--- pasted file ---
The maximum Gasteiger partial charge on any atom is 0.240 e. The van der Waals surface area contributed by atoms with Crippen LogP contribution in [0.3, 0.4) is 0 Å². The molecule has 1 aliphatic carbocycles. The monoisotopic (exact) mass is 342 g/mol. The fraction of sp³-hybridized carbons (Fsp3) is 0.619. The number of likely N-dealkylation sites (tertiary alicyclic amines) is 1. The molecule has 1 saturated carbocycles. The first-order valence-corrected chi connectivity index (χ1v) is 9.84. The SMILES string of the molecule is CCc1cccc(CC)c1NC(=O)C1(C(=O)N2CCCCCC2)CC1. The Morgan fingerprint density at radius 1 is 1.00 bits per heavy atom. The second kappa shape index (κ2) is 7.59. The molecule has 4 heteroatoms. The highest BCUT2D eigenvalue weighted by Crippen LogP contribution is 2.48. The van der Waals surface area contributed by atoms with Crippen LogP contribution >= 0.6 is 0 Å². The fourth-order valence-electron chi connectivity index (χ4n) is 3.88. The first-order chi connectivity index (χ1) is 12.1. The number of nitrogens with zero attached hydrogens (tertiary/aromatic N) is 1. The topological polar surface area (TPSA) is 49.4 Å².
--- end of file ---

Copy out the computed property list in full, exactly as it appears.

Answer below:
The maximum Gasteiger partial charge on any atom is 0.240 e. The van der Waals surface area contributed by atoms with Crippen LogP contribution in [0.3, 0.4) is 0 Å². The molecule has 1 aliphatic carbocycles. The monoisotopic (exact) mass is 342 g/mol. The fraction of sp³-hybridized carbons (Fsp3) is 0.619. The number of likely N-dealkylation sites (tertiary alicyclic amines) is 1. The molecule has 1 saturated carbocycles. The first-order valence-corrected chi connectivity index (χ1v) is 9.84. The SMILES string of the molecule is CCc1cccc(CC)c1NC(=O)C1(C(=O)N2CCCCCC2)CC1. The Morgan fingerprint density at radius 1 is 1.00 bits per heavy atom. The second kappa shape index (κ2) is 7.59. The molecule has 4 heteroatoms. The highest BCUT2D eigenvalue weighted by Crippen LogP contribution is 2.48. The van der Waals surface area contributed by atoms with Crippen LogP contribution >= 0.6 is 0 Å². The fourth-order valence-electron chi connectivity index (χ4n) is 3.88. The first-order chi connectivity index (χ1) is 12.1. The number of nitrogens with zero attached hydrogens (tertiary/aromatic N) is 1. The topological polar surface area (TPSA) is 49.4 Å².